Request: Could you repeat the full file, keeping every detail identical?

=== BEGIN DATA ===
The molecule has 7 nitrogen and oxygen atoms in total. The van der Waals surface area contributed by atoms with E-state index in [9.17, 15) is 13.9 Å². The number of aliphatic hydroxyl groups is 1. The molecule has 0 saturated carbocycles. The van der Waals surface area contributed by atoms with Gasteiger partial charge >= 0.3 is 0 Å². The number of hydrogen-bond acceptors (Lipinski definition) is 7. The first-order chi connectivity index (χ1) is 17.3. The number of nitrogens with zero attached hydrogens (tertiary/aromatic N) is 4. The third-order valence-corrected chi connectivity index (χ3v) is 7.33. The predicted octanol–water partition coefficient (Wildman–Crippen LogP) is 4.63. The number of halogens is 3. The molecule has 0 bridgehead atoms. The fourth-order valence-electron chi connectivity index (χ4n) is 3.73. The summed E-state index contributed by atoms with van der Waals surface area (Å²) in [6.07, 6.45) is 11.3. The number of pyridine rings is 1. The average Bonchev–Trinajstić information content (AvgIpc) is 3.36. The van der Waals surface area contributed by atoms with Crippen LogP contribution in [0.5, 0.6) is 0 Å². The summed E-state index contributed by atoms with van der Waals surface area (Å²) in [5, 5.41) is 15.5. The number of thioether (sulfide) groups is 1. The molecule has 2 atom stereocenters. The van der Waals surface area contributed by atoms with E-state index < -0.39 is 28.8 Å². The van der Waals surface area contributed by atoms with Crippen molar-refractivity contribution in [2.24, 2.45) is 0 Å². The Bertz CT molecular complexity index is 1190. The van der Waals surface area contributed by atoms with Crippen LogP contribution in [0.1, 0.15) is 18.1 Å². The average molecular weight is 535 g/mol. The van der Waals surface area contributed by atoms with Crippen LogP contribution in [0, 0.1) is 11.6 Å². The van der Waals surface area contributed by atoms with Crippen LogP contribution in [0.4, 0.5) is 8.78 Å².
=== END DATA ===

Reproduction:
The molecule has 7 nitrogen and oxygen atoms in total. The van der Waals surface area contributed by atoms with E-state index in [9.17, 15) is 13.9 Å². The number of aliphatic hydroxyl groups is 1. The molecule has 0 saturated carbocycles. The van der Waals surface area contributed by atoms with Gasteiger partial charge >= 0.3 is 0 Å². The number of hydrogen-bond acceptors (Lipinski definition) is 7. The first-order chi connectivity index (χ1) is 17.3. The number of nitrogens with zero attached hydrogens (tertiary/aromatic N) is 4. The third-order valence-corrected chi connectivity index (χ3v) is 7.33. The predicted octanol–water partition coefficient (Wildman–Crippen LogP) is 4.63. The number of halogens is 3. The molecule has 0 bridgehead atoms. The fourth-order valence-electron chi connectivity index (χ4n) is 3.73. The summed E-state index contributed by atoms with van der Waals surface area (Å²) in [6.07, 6.45) is 11.3. The number of pyridine rings is 1. The average Bonchev–Trinajstić information content (AvgIpc) is 3.36. The van der Waals surface area contributed by atoms with Crippen LogP contribution in [0.5, 0.6) is 0 Å². The summed E-state index contributed by atoms with van der Waals surface area (Å²) in [5, 5.41) is 15.5. The number of thioether (sulfide) groups is 1. The molecule has 2 atom stereocenters. The van der Waals surface area contributed by atoms with E-state index < -0.39 is 28.8 Å². The van der Waals surface area contributed by atoms with Crippen molar-refractivity contribution in [2.24, 2.45) is 0 Å². The Bertz CT molecular complexity index is 1190. The van der Waals surface area contributed by atoms with Crippen LogP contribution in [0.1, 0.15) is 18.1 Å². The average molecular weight is 535 g/mol. The van der Waals surface area contributed by atoms with Crippen LogP contribution in [0, 0.1) is 11.6 Å². The van der Waals surface area contributed by atoms with Crippen LogP contribution in [0.4, 0.5) is 8.78 Å².